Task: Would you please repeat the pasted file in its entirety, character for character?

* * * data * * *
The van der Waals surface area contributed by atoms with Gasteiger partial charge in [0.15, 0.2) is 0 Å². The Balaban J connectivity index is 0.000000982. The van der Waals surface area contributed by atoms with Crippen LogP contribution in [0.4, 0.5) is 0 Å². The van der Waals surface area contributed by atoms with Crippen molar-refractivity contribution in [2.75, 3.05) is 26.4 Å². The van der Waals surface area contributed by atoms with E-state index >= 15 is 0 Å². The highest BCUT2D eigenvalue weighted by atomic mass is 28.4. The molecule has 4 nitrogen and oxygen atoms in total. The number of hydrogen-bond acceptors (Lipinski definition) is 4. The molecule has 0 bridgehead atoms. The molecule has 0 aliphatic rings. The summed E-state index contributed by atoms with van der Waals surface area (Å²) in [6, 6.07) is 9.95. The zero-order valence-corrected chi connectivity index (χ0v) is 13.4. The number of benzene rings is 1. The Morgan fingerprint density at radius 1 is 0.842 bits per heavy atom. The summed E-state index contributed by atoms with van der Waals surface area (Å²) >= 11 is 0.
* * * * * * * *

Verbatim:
The van der Waals surface area contributed by atoms with Gasteiger partial charge in [0.15, 0.2) is 0 Å². The Balaban J connectivity index is 0.000000982. The van der Waals surface area contributed by atoms with Crippen LogP contribution in [0.4, 0.5) is 0 Å². The van der Waals surface area contributed by atoms with Crippen molar-refractivity contribution in [2.75, 3.05) is 26.4 Å². The van der Waals surface area contributed by atoms with E-state index >= 15 is 0 Å². The highest BCUT2D eigenvalue weighted by atomic mass is 28.4. The molecule has 4 nitrogen and oxygen atoms in total. The number of hydrogen-bond acceptors (Lipinski definition) is 4. The molecule has 0 bridgehead atoms. The molecule has 0 aliphatic rings. The summed E-state index contributed by atoms with van der Waals surface area (Å²) in [6, 6.07) is 9.95. The zero-order valence-corrected chi connectivity index (χ0v) is 13.4. The number of benzene rings is 1. The Morgan fingerprint density at radius 1 is 0.842 bits per heavy atom. The summed E-state index contributed by atoms with van der Waals surface area (Å²) >= 11 is 0.